The mobile applications used and shared by the respondents were assessed to see whether they respected the evidence-based principles. Any apps that met the following three criteria were considered evidence-based medical applications: references supported the provided information, the degree of recommendation was specified, and the level of evidence was present.

Results

Characteristics of the participants

Data from 250 participants aged 24 to 63 were analyzed. The majority of respondents were, as expected, trainees. The majority of participants had only one specialty (211/250) and 14 participants were doing the second (13/250) and third specialty (1/250), respectively. The main characteristics of the respondents are presented in Table 1.

Table 1 Demographic characteristics and the specialty membership of the respondents

The graduation year of the respondents varied from 1978 to 2016; most of the trainees graduated from the Faculty of Medicine 5 years prior to the year when the study was conducted (from 2012 to 2016; 77.6% [70.6 to 83.5]).

First year trainee physicians who participated in the study presented the highest percentage (35.8% [28.8 to 43.5]), while the smallest percentage was witnessed by trainees in the 5th (8 participants) or 6th (one participant) year of training.

Evidence-based medicine assessment

The assessment of EBM self-evaluation and knowledge showed no differences between the respondents when the trainees were compared to the specialists (Table 2).

Table 2 Evidence-based medicine knowledge, awareness, and attitudes; numbers (percentage) reflect the results only for data from closed questions

The majority of respondents declared that they always looked at levels of evidence when reading scientific literature, but fewer than 6% adequately identified the uppermost types of evidence in the hierarchy (Table 2).

The financial aspect (39.2% [33.2 to 45.6]) and accessibility (easy and fast, 14.8% [10.8–19.59]) were the main reasons why the use of free sources of professional information was preferred. Sixty-eight of the respondents (27.2% [21.6–33.19]) pointed out that the accuracy of the information in paid scientific sources was higher as compared to free resources, but without providing any arguments. This result strictly reflects the perception of the respondents since the accuracy was not tested.

Professional application usage on mobile phones

As expected, most of the respondents used a smartphone (96.8% [94.0 to 98.8]), with no difference between trainee and specialist respondents (p-value = 0.19). The characteristics of the medical apps used by the groups are summarized in Table 3. A statistically higher percentage of trainees (p-value = 0.001) used medical applications for disease aetiology (37/170), as compared to the specialists (4/80).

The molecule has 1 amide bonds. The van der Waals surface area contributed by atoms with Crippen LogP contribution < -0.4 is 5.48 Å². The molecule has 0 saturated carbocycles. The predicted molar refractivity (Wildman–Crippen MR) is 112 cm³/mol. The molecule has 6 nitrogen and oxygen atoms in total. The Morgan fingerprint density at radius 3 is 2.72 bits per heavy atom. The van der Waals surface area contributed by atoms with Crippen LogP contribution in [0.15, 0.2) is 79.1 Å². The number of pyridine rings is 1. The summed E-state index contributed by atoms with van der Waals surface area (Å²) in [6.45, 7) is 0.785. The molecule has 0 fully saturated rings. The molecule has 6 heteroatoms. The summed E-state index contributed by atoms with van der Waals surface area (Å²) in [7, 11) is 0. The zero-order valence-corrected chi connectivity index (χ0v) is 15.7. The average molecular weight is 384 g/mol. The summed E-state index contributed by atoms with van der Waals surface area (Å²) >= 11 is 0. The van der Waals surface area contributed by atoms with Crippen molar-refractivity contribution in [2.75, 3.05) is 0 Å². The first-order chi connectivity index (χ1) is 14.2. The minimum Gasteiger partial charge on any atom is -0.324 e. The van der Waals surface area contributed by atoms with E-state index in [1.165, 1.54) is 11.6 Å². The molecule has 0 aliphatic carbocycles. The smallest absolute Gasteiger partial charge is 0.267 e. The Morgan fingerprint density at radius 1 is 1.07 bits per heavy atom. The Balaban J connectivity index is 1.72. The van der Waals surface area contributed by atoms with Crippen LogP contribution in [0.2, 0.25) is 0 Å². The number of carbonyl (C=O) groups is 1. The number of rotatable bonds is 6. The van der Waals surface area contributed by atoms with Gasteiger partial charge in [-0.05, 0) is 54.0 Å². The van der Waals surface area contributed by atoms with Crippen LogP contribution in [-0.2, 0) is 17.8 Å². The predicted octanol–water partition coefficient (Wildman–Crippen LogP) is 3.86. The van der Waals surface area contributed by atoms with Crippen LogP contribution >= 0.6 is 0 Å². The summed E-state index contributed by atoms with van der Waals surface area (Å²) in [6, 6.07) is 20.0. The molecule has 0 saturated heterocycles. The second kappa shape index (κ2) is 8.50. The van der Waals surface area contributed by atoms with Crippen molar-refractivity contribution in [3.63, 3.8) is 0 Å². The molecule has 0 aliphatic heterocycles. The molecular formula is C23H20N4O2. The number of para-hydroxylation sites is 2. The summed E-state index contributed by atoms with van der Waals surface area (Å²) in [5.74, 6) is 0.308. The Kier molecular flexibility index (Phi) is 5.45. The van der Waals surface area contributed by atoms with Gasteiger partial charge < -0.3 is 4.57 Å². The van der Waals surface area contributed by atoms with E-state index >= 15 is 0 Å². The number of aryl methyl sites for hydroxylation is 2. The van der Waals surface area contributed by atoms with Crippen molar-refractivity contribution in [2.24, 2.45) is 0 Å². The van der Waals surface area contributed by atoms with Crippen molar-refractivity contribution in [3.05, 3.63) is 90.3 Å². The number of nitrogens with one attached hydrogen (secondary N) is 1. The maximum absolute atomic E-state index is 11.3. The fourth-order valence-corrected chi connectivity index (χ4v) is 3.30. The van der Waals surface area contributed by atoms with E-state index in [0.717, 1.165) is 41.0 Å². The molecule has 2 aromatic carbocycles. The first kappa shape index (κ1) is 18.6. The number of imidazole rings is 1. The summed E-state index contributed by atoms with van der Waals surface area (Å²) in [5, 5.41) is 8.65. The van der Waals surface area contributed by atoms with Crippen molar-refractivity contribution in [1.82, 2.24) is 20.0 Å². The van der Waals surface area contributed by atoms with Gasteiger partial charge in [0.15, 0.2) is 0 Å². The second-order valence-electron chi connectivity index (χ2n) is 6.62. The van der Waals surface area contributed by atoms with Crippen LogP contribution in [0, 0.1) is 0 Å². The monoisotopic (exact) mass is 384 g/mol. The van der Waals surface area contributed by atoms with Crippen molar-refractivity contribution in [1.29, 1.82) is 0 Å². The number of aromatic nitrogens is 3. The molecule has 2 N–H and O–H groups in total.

Table 3 Medical smartphone app usage as reflected by the closed questions

A small number of respondents, 62 (24.8% [19.6 to 30.8]), chose to share the medical apps/online resources used in their daily practice or sources of lifelong professional education, resulting in a list of 49 distinct resources. The most frequently listed professional resource was Medscape (33 respondents, 53.22% [40.34 to 66.1]). Six (most of which are guidelines) out of the 49 listed resources provide access to evidence-based medical literature (Fig. 2). All six applications mentioned provide references, the level of evidence and degree of recommendation.

Fig. 2
figure2

Mobile medical applications providing access to evidence-based medicine literature

Discussion

The results obtained in this study indicated a gap between the respondent’s EBM self-assessment perception and knowledge. This gap was identified in the youngest physicians (trainees) as well as in the specialists, without any differences between these two groups. However, the respondents have a positive attitude towards the EBM concept. The mobile medical resources are universally used by all respondents, but a small number of the listed mobile EBM resources is evidence-based.

Knowledge, awareness, and attitudes

A significantly high percentage of women in the investigated sample reflects the gender distribution of graduates in Romania [25, 26]. A large percentage of the responders were trainees, which could be justified by the method of data collection, the trainees being more active on Facebook. Only 12% of all Romanian Facebook users were aged between 55 and 64 in 2017, while 22% of all Facebook users were aged 35 to 44 [27]. The interest of young physicians in evidence-based medical practice could also explain their participation in the study.